Steel, State, and Labor

Mobilization and Adjustment in France

The combination of a strong and interventionist state tradition and a politicized though weak trade union tradition makes analysis of the lived experience of the French steel industry in the 1970s a fascinating one. Daley's thorough analysis looks at French industrial policy, the post-World War Two developments in the industry, organized labour's response to the changing circumstances, the French government's policy of 'national champions' and steel's place in this, the politics of industrial decline. . . . It is a welcome addition to the literature in the field.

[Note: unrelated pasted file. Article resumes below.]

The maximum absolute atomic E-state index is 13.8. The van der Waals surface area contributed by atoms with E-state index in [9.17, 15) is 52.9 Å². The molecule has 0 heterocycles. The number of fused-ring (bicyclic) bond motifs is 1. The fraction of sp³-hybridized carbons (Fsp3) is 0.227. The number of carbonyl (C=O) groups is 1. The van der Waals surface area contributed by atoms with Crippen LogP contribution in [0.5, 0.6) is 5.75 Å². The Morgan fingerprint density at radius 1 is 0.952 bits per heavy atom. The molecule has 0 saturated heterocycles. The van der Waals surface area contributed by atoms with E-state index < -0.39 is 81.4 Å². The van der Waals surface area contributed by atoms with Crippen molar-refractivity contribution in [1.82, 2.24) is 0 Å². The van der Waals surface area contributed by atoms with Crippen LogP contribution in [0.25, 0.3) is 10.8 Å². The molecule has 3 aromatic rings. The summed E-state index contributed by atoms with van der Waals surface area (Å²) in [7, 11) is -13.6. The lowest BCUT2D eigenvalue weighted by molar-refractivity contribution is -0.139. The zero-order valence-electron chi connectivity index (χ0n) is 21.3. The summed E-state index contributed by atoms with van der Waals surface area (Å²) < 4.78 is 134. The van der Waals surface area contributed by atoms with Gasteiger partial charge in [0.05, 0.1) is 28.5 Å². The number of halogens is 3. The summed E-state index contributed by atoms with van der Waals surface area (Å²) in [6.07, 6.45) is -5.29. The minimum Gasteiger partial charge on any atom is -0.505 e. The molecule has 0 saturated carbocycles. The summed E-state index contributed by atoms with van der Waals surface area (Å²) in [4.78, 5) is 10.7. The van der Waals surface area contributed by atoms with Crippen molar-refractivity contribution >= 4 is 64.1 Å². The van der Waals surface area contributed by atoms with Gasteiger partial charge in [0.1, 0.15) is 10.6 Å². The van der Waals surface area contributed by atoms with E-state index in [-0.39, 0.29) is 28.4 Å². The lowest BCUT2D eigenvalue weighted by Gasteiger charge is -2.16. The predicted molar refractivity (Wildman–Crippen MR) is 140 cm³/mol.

Labour History Review

The creation of wealth depends on the capacity of economic actors to adapt to market changes. Such adaptation, in turn, poses fundamental questions about the distribution of resources. Daley investigates the interaction among business, labor, and the state in France in the second half of the twentieth century and reveals how political dynamics refract market pressures. He explains how and why profitability came at the expense of union mobilization, unemployment, and management autonomy, vast amounts of state aid, and less national control over industrial decision making.

312 Pages, 6 x 9 in.

February, 1996

isbn : 9780822956020

about the author

Anthony Daley

Anthony Daley is Visiting Scholar at the Center for German and European Studies at Georgetown University. He has taught at the University of California, Berkeley, and Wesleyan University, Middletown, Connecticut.

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Anthony Daley